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This laboratory exercise is presented as an alternative to the traditional AP catalysis lab. The technique is easier for the students to use and yields better results. We use fly vials stoppered with one-hole rubber stoppers (#7) as reaction chambers.
Peroxide is added to the vial and then the students add the yeast mixture (the catalse source) and the whole apparatus is quickly placed in a pan of water. The bubbles generated are collected into the water-filled graduated cylinder and students measure volume of O2 generated by the volume of displaced water.
This system also allows for easy variations in the experiment. To use different percentages of catalase, we reduce the amount of yeast solution added to the peroxide in the vial.
Please see accompanying photos & illustrations to help visualize this system.
The vial is a fruit fly vial, but you can use any container that you can stopper, even larger test tubes. I use #7 rubber stoppers on the vials. You just need a one-hole stopper (to fit whatever vial you use) with a short piece of glass tubing sticking out of the hole. Then attach a length of flexible plastic tubing to that and this will serve as the conduit for the escaping gas bubbles. I got my flexible plastic tubing at the pet store. I use 100mL graduated cylinders to collect the O2.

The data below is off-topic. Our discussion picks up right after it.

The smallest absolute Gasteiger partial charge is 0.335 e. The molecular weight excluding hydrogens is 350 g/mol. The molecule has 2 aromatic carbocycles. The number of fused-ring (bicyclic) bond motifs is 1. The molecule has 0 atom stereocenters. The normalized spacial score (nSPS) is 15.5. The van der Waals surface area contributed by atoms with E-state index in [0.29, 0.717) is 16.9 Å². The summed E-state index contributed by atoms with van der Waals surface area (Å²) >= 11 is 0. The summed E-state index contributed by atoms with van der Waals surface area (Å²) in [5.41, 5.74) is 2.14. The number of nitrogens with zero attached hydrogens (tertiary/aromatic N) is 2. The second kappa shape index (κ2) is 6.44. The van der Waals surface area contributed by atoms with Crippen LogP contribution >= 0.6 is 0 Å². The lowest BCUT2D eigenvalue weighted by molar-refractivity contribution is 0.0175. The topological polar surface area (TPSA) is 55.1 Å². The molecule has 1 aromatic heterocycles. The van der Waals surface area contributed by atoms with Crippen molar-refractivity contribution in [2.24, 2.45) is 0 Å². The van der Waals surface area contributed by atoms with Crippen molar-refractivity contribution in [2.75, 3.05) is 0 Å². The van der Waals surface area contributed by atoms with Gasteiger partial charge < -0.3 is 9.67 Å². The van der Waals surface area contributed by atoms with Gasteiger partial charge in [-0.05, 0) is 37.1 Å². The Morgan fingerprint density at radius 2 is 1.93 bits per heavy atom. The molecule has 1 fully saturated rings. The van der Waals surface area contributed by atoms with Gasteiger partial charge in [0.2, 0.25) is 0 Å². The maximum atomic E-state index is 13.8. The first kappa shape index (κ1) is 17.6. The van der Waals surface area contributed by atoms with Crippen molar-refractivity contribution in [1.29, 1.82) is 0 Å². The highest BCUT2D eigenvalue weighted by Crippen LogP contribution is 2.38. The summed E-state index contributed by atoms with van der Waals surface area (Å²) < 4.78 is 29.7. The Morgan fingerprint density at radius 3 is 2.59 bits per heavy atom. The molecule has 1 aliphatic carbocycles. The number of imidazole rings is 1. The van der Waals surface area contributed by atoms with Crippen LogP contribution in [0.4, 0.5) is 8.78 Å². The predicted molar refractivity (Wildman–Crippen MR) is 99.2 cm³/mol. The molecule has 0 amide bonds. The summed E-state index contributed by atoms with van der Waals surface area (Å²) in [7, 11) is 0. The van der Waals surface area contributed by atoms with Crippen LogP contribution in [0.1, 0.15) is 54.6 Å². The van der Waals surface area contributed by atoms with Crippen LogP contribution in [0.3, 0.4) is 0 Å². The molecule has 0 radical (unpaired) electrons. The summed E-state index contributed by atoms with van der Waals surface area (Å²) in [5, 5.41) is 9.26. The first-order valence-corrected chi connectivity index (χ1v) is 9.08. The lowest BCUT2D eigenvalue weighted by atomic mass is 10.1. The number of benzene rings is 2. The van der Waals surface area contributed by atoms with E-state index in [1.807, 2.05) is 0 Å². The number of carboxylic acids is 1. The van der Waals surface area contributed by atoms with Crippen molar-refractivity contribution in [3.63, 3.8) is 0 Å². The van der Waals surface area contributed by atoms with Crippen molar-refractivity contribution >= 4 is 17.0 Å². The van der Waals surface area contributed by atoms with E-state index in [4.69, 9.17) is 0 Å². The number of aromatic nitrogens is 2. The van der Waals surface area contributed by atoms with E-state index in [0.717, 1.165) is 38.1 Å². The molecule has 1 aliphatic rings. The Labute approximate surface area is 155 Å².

To make the catalase solution, use 1 package (7g) yeast in 200-250mL warm water (do NOT add sugar so that bubbling is kept at a minimum before use). Since the procedure requires 100%, then 75%, 50%, 25% of enzyme, I make it easy by starting with 1.0ml of yeast catalase. Then we go from 1.0 to 0.75 to 0.5 to 0.25ml. We use 20ml of peroxide as our starting amount of substrate.
After an initial practice, the students had the whole system ready. Then they put the peroxide in the vial first and then added the catalase (yeast solution) to the vial with a pipette. They can plug the vial and slip the tubing into the inverted graduated cylinder well before any bubbles escape. All the other variables are run off of this protocol.
This is so smooth and easy!
Thank you to Dot Gillespie of Nashua High School for introducing this idea to me!